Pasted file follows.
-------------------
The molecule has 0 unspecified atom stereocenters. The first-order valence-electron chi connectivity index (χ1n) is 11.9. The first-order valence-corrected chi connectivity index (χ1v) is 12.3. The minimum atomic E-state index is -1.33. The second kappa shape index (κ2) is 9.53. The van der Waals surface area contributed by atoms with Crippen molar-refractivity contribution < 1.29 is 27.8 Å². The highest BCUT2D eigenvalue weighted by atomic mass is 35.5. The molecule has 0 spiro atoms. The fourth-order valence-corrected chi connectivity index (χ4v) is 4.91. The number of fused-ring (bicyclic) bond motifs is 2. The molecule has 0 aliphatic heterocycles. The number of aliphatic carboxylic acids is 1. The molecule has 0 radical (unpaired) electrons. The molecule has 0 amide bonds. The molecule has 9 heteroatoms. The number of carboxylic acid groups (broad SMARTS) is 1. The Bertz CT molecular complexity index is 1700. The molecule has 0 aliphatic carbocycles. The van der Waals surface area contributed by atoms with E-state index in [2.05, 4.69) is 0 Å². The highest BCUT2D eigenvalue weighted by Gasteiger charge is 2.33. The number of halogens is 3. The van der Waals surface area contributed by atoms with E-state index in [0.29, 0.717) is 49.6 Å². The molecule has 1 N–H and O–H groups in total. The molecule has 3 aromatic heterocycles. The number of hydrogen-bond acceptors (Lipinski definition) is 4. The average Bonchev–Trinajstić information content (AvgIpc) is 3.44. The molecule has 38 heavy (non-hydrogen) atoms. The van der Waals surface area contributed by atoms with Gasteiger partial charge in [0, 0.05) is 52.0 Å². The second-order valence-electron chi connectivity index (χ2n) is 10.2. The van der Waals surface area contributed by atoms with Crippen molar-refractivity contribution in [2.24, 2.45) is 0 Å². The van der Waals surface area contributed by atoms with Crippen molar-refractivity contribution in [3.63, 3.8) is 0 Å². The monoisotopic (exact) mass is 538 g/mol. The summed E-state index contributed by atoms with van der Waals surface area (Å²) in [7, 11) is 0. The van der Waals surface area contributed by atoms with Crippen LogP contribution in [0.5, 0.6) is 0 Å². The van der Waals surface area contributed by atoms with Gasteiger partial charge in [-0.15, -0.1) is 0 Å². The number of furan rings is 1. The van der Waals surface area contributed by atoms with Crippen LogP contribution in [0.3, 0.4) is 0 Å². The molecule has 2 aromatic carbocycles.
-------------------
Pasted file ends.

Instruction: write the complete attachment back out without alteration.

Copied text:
The molecule has 0 unspecified atom stereocenters. The first-order valence-electron chi connectivity index (χ1n) is 11.9. The first-order valence-corrected chi connectivity index (χ1v) is 12.3. The minimum atomic E-state index is -1.33. The second kappa shape index (κ2) is 9.53. The van der Waals surface area contributed by atoms with Crippen molar-refractivity contribution < 1.29 is 27.8 Å². The highest BCUT2D eigenvalue weighted by atomic mass is 35.5. The molecule has 0 spiro atoms. The fourth-order valence-corrected chi connectivity index (χ4v) is 4.91. The number of fused-ring (bicyclic) bond motifs is 2. The molecule has 0 aliphatic heterocycles. The number of aliphatic carboxylic acids is 1. The molecule has 0 radical (unpaired) electrons. The molecule has 0 amide bonds. The molecule has 9 heteroatoms. The number of carboxylic acid groups (broad SMARTS) is 1. The Bertz CT molecular complexity index is 1700. The molecule has 0 aliphatic carbocycles. The van der Waals surface area contributed by atoms with E-state index in [2.05, 4.69) is 0 Å². The highest BCUT2D eigenvalue weighted by Gasteiger charge is 2.33. The number of halogens is 3. The van der Waals surface area contributed by atoms with E-state index in [0.29, 0.717) is 49.6 Å². The molecule has 1 N–H and O–H groups in total. The molecule has 3 aromatic heterocycles. The number of hydrogen-bond acceptors (Lipinski definition) is 4. The average Bonchev–Trinajstić information content (AvgIpc) is 3.44. The molecule has 38 heavy (non-hydrogen) atoms. The van der Waals surface area contributed by atoms with Gasteiger partial charge in [0, 0.05) is 52.0 Å². The second-order valence-electron chi connectivity index (χ2n) is 10.2. The van der Waals surface area contributed by atoms with Crippen molar-refractivity contribution in [2.24, 2.45) is 0 Å². The van der Waals surface area contributed by atoms with Crippen molar-refractivity contribution in [3.63, 3.8) is 0 Å². The monoisotopic (exact) mass is 538 g/mol. The summed E-state index contributed by atoms with van der Waals surface area (Å²) in [7, 11) is 0. The van der Waals surface area contributed by atoms with Crippen LogP contribution in [0.5, 0.6) is 0 Å². The van der Waals surface area contributed by atoms with Gasteiger partial charge in [-0.15, -0.1) is 0 Å². The number of furan rings is 1. The van der Waals surface area contributed by atoms with Crippen LogP contribution in [0.3, 0.4) is 0 Å². The molecule has 2 aromatic carbocycles.